The stock of ExxonMobil Corporation (XOM 2.97%) has been lagging behind the shares of its integrated oil major peers over the past year. In fact, Exxon is the only major oil company that's seen a stock decline over that time span. Don't get discouraged, even though there are some very real reasons for the laggard stock performance. Here are three terrible reasons to sell ExxonMobil Corporation today.
1. Debt is high
Exxon started 2014 with roughly $6.5 billion in long-term debt on its balance sheet. That's an important year because oil prices started a deep and prolonged tumble in the middle of it. In order to continue paying its dividend and investing in its business while oil prices were falling, Exxon needed to take on additional leverage. By the end of 2016, the oil giant had nearly $30 billion in debt, a $23.5 billion increase in just two years.
That's a staggering figure, and for many companies, it would be a signal for investors to question an investment's financial strength. However, selling because Exxon's debt levels increased would be a mistake. The problem is that the absolute numbers don't give you enough information.
In January of 2014, debt made up a minuscule 4% or so of Exxon's capital structure. In fact, if you add in the roughly $4.6 billion in cash the company had at the time, net debt was even lower. But after adding almost $24 billion in long-term debt, long-term debt still only made up about 15% of the capital structure. That's a modest level of leverage for any company.
Yes, Exxon is more heavily leveraged today that it was at the start of 2014, but it is far from over-leveraged. In fact, its debt levels remain toward the low end of its peer group. And it's already starting to reduce its debt load, with long-term debt falling roughly 20% in 2017. Questions about the health of the company's balance sheet, which is just fine, aren't a good reason to sell Exxon.
2. Peers are catching up
One of the more impressive aspects of Exxon over time has been how well it puts shareholder money to work. It has a history of leading the oil majors when it comes to return on capital employed (ROCE). That said, this figure dropped during the oil downturn. And now that oil prices have started to stabilize, Exxon's peers have begun to catch up, and even surpass it.
There's no question that this is an issue to watch, but you have to keep perspective. Peers have simply caught up to Exxon's industry-leading metrics, not left the oil giant behind. And Exxon is well aware of the situation. It has set a goal of improving ROCE from the current mid-single-digit range to the low to mid-teens by 2025.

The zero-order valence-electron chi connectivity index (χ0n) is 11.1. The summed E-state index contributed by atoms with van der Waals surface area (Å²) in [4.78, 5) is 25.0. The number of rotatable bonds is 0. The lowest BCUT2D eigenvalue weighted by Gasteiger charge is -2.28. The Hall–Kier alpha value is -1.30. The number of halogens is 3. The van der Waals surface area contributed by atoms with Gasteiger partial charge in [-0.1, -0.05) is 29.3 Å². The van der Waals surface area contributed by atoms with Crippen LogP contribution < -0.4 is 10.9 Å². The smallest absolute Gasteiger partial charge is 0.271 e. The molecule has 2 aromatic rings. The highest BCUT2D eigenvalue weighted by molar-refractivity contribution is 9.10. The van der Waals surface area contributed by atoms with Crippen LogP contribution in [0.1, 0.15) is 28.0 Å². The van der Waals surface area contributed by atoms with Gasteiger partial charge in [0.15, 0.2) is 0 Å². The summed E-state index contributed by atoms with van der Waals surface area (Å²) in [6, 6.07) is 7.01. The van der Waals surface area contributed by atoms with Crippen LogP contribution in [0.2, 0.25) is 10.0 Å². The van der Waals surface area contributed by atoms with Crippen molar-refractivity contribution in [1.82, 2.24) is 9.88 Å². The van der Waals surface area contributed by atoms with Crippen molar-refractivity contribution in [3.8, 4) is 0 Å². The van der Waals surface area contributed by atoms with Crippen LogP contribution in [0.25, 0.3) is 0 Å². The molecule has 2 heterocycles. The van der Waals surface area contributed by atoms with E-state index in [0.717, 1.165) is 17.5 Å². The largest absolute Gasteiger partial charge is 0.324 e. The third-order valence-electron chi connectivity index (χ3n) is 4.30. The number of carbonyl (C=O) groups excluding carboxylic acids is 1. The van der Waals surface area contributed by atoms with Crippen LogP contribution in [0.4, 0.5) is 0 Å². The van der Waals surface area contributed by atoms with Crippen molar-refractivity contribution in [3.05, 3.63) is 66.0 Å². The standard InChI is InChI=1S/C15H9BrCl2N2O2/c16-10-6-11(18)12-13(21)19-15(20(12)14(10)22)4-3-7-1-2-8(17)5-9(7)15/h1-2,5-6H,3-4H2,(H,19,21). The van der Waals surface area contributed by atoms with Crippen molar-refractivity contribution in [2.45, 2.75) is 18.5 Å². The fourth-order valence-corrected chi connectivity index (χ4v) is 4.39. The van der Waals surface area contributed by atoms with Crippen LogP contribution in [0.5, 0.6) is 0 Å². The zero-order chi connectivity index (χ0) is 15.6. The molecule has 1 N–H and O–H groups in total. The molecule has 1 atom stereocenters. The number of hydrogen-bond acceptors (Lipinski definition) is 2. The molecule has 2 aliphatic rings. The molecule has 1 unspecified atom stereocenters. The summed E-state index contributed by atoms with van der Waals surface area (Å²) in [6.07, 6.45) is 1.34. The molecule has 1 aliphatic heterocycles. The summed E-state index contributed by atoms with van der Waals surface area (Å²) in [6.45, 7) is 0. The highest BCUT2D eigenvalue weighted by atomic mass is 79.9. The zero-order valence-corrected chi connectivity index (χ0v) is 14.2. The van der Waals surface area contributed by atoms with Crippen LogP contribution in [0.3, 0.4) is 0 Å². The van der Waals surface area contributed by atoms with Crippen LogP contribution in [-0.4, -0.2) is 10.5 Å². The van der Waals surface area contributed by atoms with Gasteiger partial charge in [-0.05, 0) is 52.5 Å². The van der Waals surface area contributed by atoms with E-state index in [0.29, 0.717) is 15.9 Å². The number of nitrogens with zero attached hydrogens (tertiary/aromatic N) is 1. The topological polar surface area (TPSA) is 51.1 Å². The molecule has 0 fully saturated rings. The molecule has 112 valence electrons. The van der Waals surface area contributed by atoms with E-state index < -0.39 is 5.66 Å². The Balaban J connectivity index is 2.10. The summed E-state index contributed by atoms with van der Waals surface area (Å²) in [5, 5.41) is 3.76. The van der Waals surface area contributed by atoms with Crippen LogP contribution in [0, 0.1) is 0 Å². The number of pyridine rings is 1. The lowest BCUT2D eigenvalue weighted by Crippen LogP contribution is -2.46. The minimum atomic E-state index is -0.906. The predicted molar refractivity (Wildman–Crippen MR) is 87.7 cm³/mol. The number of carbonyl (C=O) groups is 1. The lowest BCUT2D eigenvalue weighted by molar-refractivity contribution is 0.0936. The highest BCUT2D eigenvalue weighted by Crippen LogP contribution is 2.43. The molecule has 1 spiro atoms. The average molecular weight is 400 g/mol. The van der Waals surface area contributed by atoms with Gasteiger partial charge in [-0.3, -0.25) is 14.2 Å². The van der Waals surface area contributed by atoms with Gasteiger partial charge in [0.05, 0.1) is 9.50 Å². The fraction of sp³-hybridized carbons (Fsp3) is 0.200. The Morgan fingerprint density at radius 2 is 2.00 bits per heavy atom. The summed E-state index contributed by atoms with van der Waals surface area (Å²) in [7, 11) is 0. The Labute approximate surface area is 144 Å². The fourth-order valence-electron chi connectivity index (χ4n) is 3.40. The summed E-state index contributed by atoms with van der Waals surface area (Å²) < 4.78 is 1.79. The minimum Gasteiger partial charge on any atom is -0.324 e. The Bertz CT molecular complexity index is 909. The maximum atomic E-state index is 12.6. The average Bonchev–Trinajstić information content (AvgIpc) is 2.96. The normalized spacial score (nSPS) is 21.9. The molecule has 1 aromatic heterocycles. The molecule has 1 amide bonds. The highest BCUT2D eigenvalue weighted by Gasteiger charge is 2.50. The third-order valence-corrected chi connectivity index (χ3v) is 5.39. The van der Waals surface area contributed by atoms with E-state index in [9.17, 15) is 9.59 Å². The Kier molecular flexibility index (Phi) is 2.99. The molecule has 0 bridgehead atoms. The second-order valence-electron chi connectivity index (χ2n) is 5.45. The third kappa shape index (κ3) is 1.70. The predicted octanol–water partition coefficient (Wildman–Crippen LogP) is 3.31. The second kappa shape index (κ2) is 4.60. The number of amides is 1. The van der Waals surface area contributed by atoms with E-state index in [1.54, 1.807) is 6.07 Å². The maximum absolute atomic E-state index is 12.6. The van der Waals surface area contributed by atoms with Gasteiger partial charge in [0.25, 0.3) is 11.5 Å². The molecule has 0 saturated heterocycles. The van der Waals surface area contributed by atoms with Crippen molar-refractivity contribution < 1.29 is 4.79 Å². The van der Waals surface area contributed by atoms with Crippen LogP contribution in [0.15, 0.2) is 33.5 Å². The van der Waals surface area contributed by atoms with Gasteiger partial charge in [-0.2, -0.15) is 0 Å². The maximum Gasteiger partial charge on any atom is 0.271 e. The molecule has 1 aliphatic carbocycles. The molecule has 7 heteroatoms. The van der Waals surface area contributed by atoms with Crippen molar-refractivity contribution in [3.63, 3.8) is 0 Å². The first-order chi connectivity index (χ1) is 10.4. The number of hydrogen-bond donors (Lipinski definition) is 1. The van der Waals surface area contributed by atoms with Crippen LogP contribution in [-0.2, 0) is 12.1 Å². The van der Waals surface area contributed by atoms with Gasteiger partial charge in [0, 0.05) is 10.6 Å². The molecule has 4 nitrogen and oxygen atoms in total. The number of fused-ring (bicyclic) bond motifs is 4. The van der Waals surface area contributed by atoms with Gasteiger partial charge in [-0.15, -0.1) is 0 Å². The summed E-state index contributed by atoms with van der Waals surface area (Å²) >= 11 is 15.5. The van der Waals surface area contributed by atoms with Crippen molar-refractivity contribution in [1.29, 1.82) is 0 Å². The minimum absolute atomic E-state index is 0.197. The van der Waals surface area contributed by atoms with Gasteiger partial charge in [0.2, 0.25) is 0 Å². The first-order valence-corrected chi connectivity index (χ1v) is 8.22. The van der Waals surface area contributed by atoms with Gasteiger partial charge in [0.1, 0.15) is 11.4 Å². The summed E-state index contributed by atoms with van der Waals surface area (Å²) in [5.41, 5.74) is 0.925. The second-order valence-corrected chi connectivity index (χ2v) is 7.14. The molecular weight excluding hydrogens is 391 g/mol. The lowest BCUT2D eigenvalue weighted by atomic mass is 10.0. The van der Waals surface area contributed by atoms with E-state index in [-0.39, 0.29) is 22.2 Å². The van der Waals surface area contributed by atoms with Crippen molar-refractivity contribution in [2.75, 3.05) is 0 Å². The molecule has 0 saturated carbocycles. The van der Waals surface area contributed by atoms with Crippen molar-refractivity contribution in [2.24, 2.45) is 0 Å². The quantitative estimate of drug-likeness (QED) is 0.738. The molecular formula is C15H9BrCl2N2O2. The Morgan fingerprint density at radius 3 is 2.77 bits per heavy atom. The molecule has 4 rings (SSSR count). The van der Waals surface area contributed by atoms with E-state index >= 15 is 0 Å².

The way it plans to get there is by investing wisely and leveraging its industry strengths -- notably its ability to successfully execute large and complex projects, and its expertise in drilling for oil. However, selling today because other oil companies are starting to improve their return on capital employed metric at a faster rate than Exxon would be short-sighted. Exxon is a giant, slow-moving ship. It may take a little time, but the company has a strong history of industry-leading returns, and it's too soon to suggest that has changed.
3. Production growth has stalled
Exxon's oil equivalent production fell about 1% in 2016 and nearly 2% last year. These are small numbers, to be sure, but Exxon's oil wells have limited lifespans. If it can't maintain or grow production, it has a long-term issue on its hands. Like the ROCE numbers, investors should be closely watching this oil giant's production.
However, Exxon is also working on this issue, too. It currently has large projects in the works to deal with its production shortfalls. That includes deep-water projects in Guyana and Brazil, liquified natural gas efforts in Mozambique, and plans to materially increase its production in the onshore U.S. tight oil segment. However, it isn't planning to expand production at any cost so it can pump more oil.
This is where production and ROCE meet. Exxon's goal is to use its technology to create high-return projects, notably focusing on investments where it is the controlling investor. That includes such things as three-mile-long lateral wells in U.S. tight oil plays and drilling in deep water regions that few companies can tackle. The problem is that often, these are multiyear projects that will take time to bear fruit.
Yes, you need to watch production today, but that's not a good reason to sell. It's more important to keep an eye on the progress of Exxon's big investment plans. If those plans don't play out as expected, then you need to get concerned.
Don't jump ship yet
When you see a company's stock lag behind its peers, you need to start asking questions. However, instantly jumping ship isn't always the best game plan. That's particularly true at Exxon today. Yes, there are issues to watch, including an increased use of leverage, peers catching up to Exxon's industry-leading return on capital employed numbers, and declining production. But if you dig a little deeper, you'll see that Exxon is addressing all of the issues, and that they aren't as material as they may at first seem. It would be a mistake for investors to give up on Exxon today.